tpayne at OREGON.UOREGON.EDU
Sun Sep 28 05:01:34 UTC 2003
Right! A statistical tendency is just an intriguing pattern until you
come up with a principled explanation for it. And if the principled
explanation explains more than one statistical tendency, all the better.
For example, "iconicity" is one general principle that accounts for
several structural statistical tendencies in the world's languages. If
you posit a line of reasoning something like 1) speakers intend their
messages to be interpretable, 2) iconicity makes messages more
interpretable, and 3) language structure evolves under these pressures,
then you can explain (or perhaps "motivate" is a better term) many
statistical universals, such as: the tendency for phonologically larger
structures to express semantically more complex concepts (I'm thinking
of causatives, reflexives, etc.), certain kinds of split ergativity, and
This is why I like to say I do Typological/_Functional_ linguistics.
Typology is the descriptive part -- "What are the intriguing structural
patterns out there?" But the job isn't finished until the patterns are
explained according to some coherent and general principle, anchored in
cognition, neurology, communication or some other domain independent of
language structure itself.
From: Discussion List for ALT [mailto:LINGTYP at LISTSERV.LINGUISTLIST.ORG]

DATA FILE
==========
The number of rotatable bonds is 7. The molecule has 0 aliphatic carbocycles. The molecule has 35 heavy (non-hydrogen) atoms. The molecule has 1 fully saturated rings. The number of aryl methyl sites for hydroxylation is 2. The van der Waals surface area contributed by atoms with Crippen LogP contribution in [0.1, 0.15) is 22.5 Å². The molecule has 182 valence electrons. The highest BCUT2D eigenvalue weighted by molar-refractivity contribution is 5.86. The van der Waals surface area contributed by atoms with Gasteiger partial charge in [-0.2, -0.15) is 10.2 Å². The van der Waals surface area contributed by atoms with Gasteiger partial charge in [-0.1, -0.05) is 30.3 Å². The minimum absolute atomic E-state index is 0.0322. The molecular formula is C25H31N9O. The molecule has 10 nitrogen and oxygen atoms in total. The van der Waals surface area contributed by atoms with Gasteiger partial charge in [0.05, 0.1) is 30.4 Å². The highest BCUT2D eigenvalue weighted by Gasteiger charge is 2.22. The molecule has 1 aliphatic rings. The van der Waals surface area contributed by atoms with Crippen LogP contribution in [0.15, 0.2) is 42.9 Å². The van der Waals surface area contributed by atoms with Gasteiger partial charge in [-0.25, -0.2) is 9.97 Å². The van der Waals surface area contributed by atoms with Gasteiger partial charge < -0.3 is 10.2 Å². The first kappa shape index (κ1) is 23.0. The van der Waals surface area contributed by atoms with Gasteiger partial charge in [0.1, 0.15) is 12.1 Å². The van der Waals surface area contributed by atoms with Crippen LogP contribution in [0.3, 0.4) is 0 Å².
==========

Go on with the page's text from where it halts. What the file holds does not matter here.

On Behalf Of Leon Stassen
Sent: Friday, September 26, 2003 3:09 PM
To: LINGTYP at LISTSERV.LINGUISTLIST.ORG
The point that Matthew Dryer raises in the current discussion on method
typology is of course a very real one:
>Hopefully, the problem is obvious: it is natural for 5% of
>to come out as statistically significant at the .05 level, not because
>are valid generalizations, but simply due to chance.
Since there is no real way of telling the useful generalizations from
spurious ones, it is very probable that Matthew is also right on the
>I predict that pseudo-generalizations of this sort will be published in
>typological literature, and there will be little way to distinguish
>from valid generalizations. Perhaps some already have been published.
But then, this is not very different from the real-existing situation in
other sciences. I don't think there's a principled way to exclude
pseudo-generalizations, but fortunately, science itself has a way of
eliminating them, namely by letting them wither gradually. The key-word
"explanation" here: any generalization for which, after a certain amount
time, no explanation in terms of higher, abstract principles can be
will come to be disregarded and will disappear from the theoretical
discussion in the field. Of course, it is possible that this "selection
process" will also sacrifice generalizations that, by later generations
scientists, will be found to be highly relevant; but that's, I fear, the
way the scientific cookie crumbles.
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